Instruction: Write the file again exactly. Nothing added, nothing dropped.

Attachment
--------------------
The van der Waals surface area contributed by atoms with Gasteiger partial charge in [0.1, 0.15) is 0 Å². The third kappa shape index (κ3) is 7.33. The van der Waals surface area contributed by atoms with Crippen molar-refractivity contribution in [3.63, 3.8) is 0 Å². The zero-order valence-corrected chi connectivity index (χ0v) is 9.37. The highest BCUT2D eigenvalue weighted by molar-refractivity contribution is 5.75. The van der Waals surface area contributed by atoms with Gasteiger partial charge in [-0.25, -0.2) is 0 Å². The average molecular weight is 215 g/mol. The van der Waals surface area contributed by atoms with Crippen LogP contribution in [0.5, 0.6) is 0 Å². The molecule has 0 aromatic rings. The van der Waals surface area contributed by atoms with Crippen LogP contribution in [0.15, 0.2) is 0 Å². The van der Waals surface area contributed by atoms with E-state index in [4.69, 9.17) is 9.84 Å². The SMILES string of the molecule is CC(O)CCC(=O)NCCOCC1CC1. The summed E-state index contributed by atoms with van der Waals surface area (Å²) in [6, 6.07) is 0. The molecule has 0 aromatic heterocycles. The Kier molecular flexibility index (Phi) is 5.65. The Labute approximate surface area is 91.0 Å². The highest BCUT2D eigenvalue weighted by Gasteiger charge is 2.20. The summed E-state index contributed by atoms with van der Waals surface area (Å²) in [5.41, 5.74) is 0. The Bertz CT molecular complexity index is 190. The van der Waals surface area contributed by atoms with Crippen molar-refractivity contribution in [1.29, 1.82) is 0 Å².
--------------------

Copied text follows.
The van der Waals surface area contributed by atoms with Gasteiger partial charge in [0.1, 0.15) is 0 Å². The third kappa shape index (κ3) is 7.33. The van der Waals surface area contributed by atoms with Crippen molar-refractivity contribution in [3.63, 3.8) is 0 Å². The zero-order valence-corrected chi connectivity index (χ0v) is 9.37. The highest BCUT2D eigenvalue weighted by molar-refractivity contribution is 5.75. The van der Waals surface area contributed by atoms with Gasteiger partial charge in [-0.25, -0.2) is 0 Å². The average molecular weight is 215 g/mol. The van der Waals surface area contributed by atoms with Crippen LogP contribution in [0.5, 0.6) is 0 Å². The molecule has 0 aromatic rings. The van der Waals surface area contributed by atoms with Crippen LogP contribution in [0.15, 0.2) is 0 Å². The van der Waals surface area contributed by atoms with E-state index in [4.69, 9.17) is 9.84 Å². The SMILES string of the molecule is CC(O)CCC(=O)NCCOCC1CC1. The summed E-state index contributed by atoms with van der Waals surface area (Å²) in [6, 6.07) is 0. The molecule has 0 aromatic heterocycles. The Kier molecular flexibility index (Phi) is 5.65. The Labute approximate surface area is 91.0 Å². The highest BCUT2D eigenvalue weighted by Gasteiger charge is 2.20. The summed E-state index contributed by atoms with van der Waals surface area (Å²) in [5.41, 5.74) is 0. The Bertz CT molecular complexity index is 190. The van der Waals surface area contributed by atoms with Crippen molar-refractivity contribution in [1.29, 1.82) is 0 Å².